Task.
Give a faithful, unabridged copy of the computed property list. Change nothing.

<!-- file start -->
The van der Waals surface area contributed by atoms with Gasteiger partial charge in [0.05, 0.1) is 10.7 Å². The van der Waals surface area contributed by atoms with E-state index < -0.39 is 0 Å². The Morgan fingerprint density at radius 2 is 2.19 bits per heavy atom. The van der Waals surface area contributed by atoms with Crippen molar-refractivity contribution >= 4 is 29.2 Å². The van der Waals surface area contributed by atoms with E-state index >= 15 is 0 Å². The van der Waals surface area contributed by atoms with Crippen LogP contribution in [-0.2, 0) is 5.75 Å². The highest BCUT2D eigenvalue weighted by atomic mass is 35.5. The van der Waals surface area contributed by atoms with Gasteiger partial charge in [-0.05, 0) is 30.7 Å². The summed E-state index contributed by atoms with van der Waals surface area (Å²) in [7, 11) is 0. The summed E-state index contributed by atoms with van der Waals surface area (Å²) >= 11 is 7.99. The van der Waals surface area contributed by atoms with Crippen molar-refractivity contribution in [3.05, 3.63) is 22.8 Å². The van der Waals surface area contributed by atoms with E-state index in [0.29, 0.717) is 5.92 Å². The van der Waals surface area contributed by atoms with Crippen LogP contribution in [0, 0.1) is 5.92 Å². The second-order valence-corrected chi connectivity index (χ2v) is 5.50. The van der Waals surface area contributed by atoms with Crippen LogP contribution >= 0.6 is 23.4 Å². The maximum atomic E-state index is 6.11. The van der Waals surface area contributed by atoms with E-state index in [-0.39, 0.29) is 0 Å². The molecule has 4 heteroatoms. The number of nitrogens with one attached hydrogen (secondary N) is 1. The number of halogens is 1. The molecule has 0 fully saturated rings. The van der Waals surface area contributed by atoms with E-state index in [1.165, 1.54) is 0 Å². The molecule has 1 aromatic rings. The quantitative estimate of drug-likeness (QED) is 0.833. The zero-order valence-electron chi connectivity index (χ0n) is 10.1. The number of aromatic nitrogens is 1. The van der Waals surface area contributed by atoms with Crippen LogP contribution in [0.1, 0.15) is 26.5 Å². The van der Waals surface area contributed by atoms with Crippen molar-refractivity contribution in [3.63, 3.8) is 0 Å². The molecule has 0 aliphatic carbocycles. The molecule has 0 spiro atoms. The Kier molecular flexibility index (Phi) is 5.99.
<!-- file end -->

The van der Waals surface area contributed by atoms with Gasteiger partial charge in [0.05, 0.1) is 10.7 Å². The van der Waals surface area contributed by atoms with E-state index < -0.39 is 0 Å². The Morgan fingerprint density at radius 2 is 2.19 bits per heavy atom. The van der Waals surface area contributed by atoms with Crippen molar-refractivity contribution >= 4 is 29.2 Å². The van der Waals surface area contributed by atoms with E-state index >= 15 is 0 Å². The van der Waals surface area contributed by atoms with Crippen LogP contribution in [-0.2, 0) is 5.75 Å². The highest BCUT2D eigenvalue weighted by atomic mass is 35.5. The van der Waals surface area contributed by atoms with Gasteiger partial charge in [-0.05, 0) is 30.7 Å². The summed E-state index contributed by atoms with van der Waals surface area (Å²) in [7, 11) is 0. The summed E-state index contributed by atoms with van der Waals surface area (Å²) >= 11 is 7.99. The van der Waals surface area contributed by atoms with Crippen molar-refractivity contribution in [3.05, 3.63) is 22.8 Å². The van der Waals surface area contributed by atoms with E-state index in [0.29, 0.717) is 5.92 Å². The van der Waals surface area contributed by atoms with Crippen LogP contribution in [0, 0.1) is 5.92 Å². The second-order valence-corrected chi connectivity index (χ2v) is 5.50. The van der Waals surface area contributed by atoms with Crippen LogP contribution >= 0.6 is 23.4 Å². The maximum atomic E-state index is 6.11. The van der Waals surface area contributed by atoms with E-state index in [-0.39, 0.29) is 0 Å². The molecule has 4 heteroatoms. The number of nitrogens with one attached hydrogen (secondary N) is 1. The number of halogens is 1. The molecule has 0 fully saturated rings. The van der Waals surface area contributed by atoms with E-state index in [1.165, 1.54) is 0 Å². The molecule has 1 aromatic rings. The quantitative estimate of drug-likeness (QED) is 0.833. The zero-order valence-electron chi connectivity index (χ0n) is 10.1. The number of aromatic nitrogens is 1. The van der Waals surface area contributed by atoms with Crippen LogP contribution in [0.1, 0.15) is 26.5 Å². The van der Waals surface area contributed by atoms with Crippen molar-refractivity contribution in [3.63, 3.8) is 0 Å². The molecule has 0 aliphatic carbocycles. The molecule has 0 spiro atoms. The Kier molecular flexibility index (Phi) is 5.99.